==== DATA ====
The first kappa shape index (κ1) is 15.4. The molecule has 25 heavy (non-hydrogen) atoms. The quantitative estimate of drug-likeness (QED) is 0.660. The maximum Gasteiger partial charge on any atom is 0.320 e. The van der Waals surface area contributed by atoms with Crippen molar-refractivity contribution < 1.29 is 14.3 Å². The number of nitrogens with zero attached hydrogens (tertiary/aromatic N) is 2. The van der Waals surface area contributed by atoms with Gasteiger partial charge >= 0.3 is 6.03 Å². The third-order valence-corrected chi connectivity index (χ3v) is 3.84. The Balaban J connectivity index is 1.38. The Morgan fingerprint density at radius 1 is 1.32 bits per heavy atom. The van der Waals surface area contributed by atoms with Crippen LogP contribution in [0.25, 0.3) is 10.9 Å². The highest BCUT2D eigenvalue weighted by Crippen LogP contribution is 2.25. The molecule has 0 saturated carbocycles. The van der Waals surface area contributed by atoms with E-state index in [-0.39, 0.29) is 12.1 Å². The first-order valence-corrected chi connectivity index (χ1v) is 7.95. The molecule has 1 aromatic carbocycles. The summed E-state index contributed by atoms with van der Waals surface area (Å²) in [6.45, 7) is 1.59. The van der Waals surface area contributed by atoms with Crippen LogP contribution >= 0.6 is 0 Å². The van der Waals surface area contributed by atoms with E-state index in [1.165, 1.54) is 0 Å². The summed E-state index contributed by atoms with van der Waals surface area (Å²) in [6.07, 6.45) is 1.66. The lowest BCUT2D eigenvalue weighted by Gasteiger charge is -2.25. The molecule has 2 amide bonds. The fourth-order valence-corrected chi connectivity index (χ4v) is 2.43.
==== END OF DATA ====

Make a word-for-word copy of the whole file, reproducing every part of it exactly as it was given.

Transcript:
The first kappa shape index (κ1) is 15.4. The molecule has 25 heavy (non-hydrogen) atoms. The quantitative estimate of drug-likeness (QED) is 0.660. The maximum Gasteiger partial charge on any atom is 0.320 e. The van der Waals surface area contributed by atoms with Crippen molar-refractivity contribution < 1.29 is 14.3 Å². The number of nitrogens with zero attached hydrogens (tertiary/aromatic N) is 2. The van der Waals surface area contributed by atoms with Gasteiger partial charge >= 0.3 is 6.03 Å². The third-order valence-corrected chi connectivity index (χ3v) is 3.84. The Balaban J connectivity index is 1.38. The Morgan fingerprint density at radius 1 is 1.32 bits per heavy atom. The van der Waals surface area contributed by atoms with Crippen LogP contribution in [0.25, 0.3) is 10.9 Å². The highest BCUT2D eigenvalue weighted by Crippen LogP contribution is 2.25. The molecule has 0 saturated carbocycles. The van der Waals surface area contributed by atoms with E-state index in [-0.39, 0.29) is 12.1 Å². The first-order valence-corrected chi connectivity index (χ1v) is 7.95. The molecule has 1 aromatic carbocycles. The summed E-state index contributed by atoms with van der Waals surface area (Å²) in [6.45, 7) is 1.59. The van der Waals surface area contributed by atoms with Crippen LogP contribution >= 0.6 is 0 Å². The van der Waals surface area contributed by atoms with E-state index in [1.165, 1.54) is 0 Å². The summed E-state index contributed by atoms with van der Waals surface area (Å²) in [6.07, 6.45) is 1.66. The lowest BCUT2D eigenvalue weighted by Gasteiger charge is -2.25. The molecule has 2 amide bonds. The fourth-order valence-corrected chi connectivity index (χ4v) is 2.43.